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Last Updated on August 5, 2019, by eNotes Editorial. Word Count: 536

Heinrich von Kleist based his tale on a factual account, and his manner of presentation suggests that he wants the reader to see it as nonfiction. Acknowledging the complexity of Michael Kohlhaas’ character, he encourages us to consider his “sense of justice” in evaluating his criminal actions.

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The world would have every reason to bless his memory if he had not carried to excess one virtue—his sense of justice, which made of him a robber and a murderer.

The problems began when Kohlhaas, a horse trader, was moving a group of horses to another town to sell. He learned that a new squire had replaced the old one who had died, and that new regulations were in place. Because he did not have a passport, he offered to get it at the next city, but at the castle he had to leave a security in the form of some horses. After he obtained his passport and returned for his horses, however, all was not well. He found his once “glossy, well-fed blacks” were now bone thin, with matted hair; they had apparently been starved and worked as draft-horses.

No one in the castle will admit responsibility, and Kohlhaas learns, after questioning his groom, who was also injured, of the deplorable conditions to which they had all been subjected. He decides to take legal action. Aided by an attorney, who drew up a petition, the aggrieved horse-dealer filed a claim based on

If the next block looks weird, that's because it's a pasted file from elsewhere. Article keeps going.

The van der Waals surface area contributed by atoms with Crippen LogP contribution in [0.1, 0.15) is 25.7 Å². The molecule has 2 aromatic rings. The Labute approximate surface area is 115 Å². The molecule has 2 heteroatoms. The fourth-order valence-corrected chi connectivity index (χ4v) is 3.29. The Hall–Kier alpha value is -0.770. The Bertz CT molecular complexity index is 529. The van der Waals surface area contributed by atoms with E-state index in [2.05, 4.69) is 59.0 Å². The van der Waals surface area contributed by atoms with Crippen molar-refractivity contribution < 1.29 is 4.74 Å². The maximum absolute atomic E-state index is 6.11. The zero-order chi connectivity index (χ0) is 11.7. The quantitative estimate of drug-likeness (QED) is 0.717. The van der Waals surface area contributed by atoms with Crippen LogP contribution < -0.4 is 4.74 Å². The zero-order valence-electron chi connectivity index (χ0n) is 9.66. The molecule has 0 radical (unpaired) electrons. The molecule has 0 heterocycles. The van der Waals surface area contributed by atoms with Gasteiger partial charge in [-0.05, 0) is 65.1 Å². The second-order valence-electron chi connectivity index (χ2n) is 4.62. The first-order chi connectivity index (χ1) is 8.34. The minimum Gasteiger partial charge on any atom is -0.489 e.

the wrong which the Squire Wenzel von Tronka had done both to him, and his servant Herse, [Kohlhaas] claimed that he should be punished according to law, that his horses should be restored to their former condition, and that compensation should be awarded for the wrong which he and his servant had suffered.

His claim is not successful, however, as the squire has friends and relations in the court. Kohlhaas takes matters into his own hands and gathers some men to accompany him to the squire’s castle. After setting the outbuildings on fire, he bursts into the castle itself. Although the squire...

(The entire section contains 536 words.)

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